Like many hypertexts, Vniverse addresses the evolution of literature from a time before the invention of the book to the age of the computer. Vniverse’s interface is a field of stars because studying the cosmos was the closest thing the nomadic peoples of the Ice Ages had to reading, and the work is meant to draw parallels between that lifestyle and our methods of reading today (Strickland). Waveson.nets pages eighteen and nineteen further extrapolate this comparison into the age of the Internet. The title of the poem already invokes thoughts of the Internet, and the use of square brackets and mathematics in the text is more reminiscent of code than poetry.

Waveson.net 19 addresses the codification of knowledge, referencing books and the Internet. The previous page is focused on nature and constellations, which represents the knowledge of a time when humans learned from stars instead of books. In Waveson.net 19, Strickland says that “The thought of such knowledge, hard to gain, hard to keep, we have lost, except for the Rabbis who copy the Talmud.” The reference to the Talmud shows Strickland’s opinion on how computers have changed humans’ interaction with knowledge. The Talmud is a document also known as the “oral Torah” that was passed down in Jewish tradition orally for a very long time before it was written down, and though it is as much an information system as other books, it is not treated like an average book. Any study of the Talmud is done with the understanding that parts of it have been lost and that it was meant to exist only orally.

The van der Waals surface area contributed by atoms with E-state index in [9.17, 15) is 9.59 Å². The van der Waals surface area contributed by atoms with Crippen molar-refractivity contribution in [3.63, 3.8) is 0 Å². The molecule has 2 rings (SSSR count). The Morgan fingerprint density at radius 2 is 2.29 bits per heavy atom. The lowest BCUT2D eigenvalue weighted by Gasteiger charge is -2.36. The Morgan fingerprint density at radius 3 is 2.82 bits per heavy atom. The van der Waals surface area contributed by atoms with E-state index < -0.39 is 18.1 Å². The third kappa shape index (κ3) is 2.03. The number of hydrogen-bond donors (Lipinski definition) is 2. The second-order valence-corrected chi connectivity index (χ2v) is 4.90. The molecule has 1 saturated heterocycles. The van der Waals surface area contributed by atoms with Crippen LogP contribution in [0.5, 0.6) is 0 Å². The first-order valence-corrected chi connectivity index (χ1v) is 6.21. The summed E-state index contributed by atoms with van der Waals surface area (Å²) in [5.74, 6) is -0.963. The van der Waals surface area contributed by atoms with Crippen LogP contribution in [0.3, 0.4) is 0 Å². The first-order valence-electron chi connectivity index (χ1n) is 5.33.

Strickland pays respect to this viewpoint in the text by saying directly that the Rabbis who copy the Talmud have something that “we,” presumably the rest of humanity, has “lost,” but she also shows the opposite side by talking about the ease of getting information from the internet. The obvious advantages to today’s methods of gathering information are not ignored, but Vniverse is interested in acknowledging that while paying tribute to the way human knowledge has evolved from the sky to books to today.

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3 Responses to Human Knowledge in the Vniverse